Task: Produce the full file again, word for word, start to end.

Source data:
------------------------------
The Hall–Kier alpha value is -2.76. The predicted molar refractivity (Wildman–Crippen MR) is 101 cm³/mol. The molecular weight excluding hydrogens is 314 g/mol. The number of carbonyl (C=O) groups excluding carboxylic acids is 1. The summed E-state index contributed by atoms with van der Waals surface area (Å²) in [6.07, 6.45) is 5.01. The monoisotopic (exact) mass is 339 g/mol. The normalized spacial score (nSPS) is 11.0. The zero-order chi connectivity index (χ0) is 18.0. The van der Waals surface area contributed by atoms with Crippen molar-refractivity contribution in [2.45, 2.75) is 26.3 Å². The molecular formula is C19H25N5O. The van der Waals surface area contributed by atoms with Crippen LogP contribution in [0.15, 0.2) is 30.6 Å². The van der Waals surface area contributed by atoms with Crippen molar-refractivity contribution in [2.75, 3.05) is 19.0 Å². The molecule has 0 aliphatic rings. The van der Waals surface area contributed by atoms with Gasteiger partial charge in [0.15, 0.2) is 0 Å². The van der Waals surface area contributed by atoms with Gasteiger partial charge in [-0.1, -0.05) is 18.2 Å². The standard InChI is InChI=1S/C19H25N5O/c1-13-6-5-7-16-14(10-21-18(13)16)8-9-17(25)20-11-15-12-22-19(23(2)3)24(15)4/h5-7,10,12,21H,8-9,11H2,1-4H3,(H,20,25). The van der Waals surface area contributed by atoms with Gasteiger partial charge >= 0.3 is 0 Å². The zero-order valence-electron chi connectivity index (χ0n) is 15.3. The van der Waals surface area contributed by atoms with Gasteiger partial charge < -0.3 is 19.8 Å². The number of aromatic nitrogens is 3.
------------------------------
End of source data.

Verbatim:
The Hall–Kier alpha value is -2.76. The predicted molar refractivity (Wildman–Crippen MR) is 101 cm³/mol. The molecular weight excluding hydrogens is 314 g/mol. The number of carbonyl (C=O) groups excluding carboxylic acids is 1. The summed E-state index contributed by atoms with van der Waals surface area (Å²) in [6.07, 6.45) is 5.01. The monoisotopic (exact) mass is 339 g/mol. The normalized spacial score (nSPS) is 11.0. The zero-order chi connectivity index (χ0) is 18.0. The van der Waals surface area contributed by atoms with Crippen molar-refractivity contribution in [2.45, 2.75) is 26.3 Å². The molecular formula is C19H25N5O. The van der Waals surface area contributed by atoms with Crippen LogP contribution in [0.15, 0.2) is 30.6 Å². The van der Waals surface area contributed by atoms with Crippen molar-refractivity contribution in [2.75, 3.05) is 19.0 Å². The molecule has 0 aliphatic rings. The van der Waals surface area contributed by atoms with Gasteiger partial charge in [0.15, 0.2) is 0 Å². The van der Waals surface area contributed by atoms with Gasteiger partial charge in [-0.1, -0.05) is 18.2 Å². The standard InChI is InChI=1S/C19H25N5O/c1-13-6-5-7-16-14(10-21-18(13)16)8-9-17(25)20-11-15-12-22-19(23(2)3)24(15)4/h5-7,10,12,21H,8-9,11H2,1-4H3,(H,20,25). The van der Waals surface area contributed by atoms with Gasteiger partial charge >= 0.3 is 0 Å². The zero-order valence-electron chi connectivity index (χ0n) is 15.3. The van der Waals surface area contributed by atoms with Gasteiger partial charge < -0.3 is 19.8 Å². The number of aromatic nitrogens is 3.